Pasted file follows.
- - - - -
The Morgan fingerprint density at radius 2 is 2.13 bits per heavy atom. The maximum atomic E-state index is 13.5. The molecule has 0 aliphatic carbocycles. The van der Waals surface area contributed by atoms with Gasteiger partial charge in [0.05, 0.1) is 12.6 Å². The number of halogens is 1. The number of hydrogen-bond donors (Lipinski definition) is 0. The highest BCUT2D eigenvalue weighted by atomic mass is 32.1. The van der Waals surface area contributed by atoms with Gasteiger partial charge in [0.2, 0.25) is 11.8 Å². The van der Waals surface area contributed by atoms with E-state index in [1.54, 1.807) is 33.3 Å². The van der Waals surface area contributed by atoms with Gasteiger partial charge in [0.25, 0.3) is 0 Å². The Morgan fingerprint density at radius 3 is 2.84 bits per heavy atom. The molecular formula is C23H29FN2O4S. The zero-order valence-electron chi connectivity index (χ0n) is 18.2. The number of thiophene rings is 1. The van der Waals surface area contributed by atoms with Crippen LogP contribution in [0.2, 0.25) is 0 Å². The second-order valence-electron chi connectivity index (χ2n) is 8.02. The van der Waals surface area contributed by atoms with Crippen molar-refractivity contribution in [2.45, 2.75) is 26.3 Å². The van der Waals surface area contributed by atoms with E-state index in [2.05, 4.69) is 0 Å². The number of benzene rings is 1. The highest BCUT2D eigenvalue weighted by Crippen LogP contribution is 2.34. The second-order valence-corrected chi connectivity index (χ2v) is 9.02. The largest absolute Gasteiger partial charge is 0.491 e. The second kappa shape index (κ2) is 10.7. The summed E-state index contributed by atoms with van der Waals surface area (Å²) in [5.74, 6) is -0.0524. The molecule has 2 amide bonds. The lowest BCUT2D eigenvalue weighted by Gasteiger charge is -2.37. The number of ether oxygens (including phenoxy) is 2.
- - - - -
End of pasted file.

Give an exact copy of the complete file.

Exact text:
The Morgan fingerprint density at radius 2 is 2.13 bits per heavy atom. The maximum atomic E-state index is 13.5. The molecule has 0 aliphatic carbocycles. The van der Waals surface area contributed by atoms with Gasteiger partial charge in [0.05, 0.1) is 12.6 Å². The number of halogens is 1. The number of hydrogen-bond donors (Lipinski definition) is 0. The highest BCUT2D eigenvalue weighted by atomic mass is 32.1. The van der Waals surface area contributed by atoms with Gasteiger partial charge in [0.2, 0.25) is 11.8 Å². The van der Waals surface area contributed by atoms with E-state index in [1.54, 1.807) is 33.3 Å². The van der Waals surface area contributed by atoms with Gasteiger partial charge in [0.25, 0.3) is 0 Å². The Morgan fingerprint density at radius 3 is 2.84 bits per heavy atom. The molecular formula is C23H29FN2O4S. The zero-order valence-electron chi connectivity index (χ0n) is 18.2. The number of thiophene rings is 1. The van der Waals surface area contributed by atoms with Crippen LogP contribution in [0.2, 0.25) is 0 Å². The second-order valence-electron chi connectivity index (χ2n) is 8.02. The van der Waals surface area contributed by atoms with Crippen molar-refractivity contribution in [2.45, 2.75) is 26.3 Å². The van der Waals surface area contributed by atoms with E-state index in [2.05, 4.69) is 0 Å². The number of benzene rings is 1. The highest BCUT2D eigenvalue weighted by Crippen LogP contribution is 2.34. The second-order valence-corrected chi connectivity index (χ2v) is 9.02. The largest absolute Gasteiger partial charge is 0.491 e. The second kappa shape index (κ2) is 10.7. The summed E-state index contributed by atoms with van der Waals surface area (Å²) in [5.74, 6) is -0.0524. The molecule has 2 amide bonds. The lowest BCUT2D eigenvalue weighted by Gasteiger charge is -2.37. The number of ether oxygens (including phenoxy) is 2.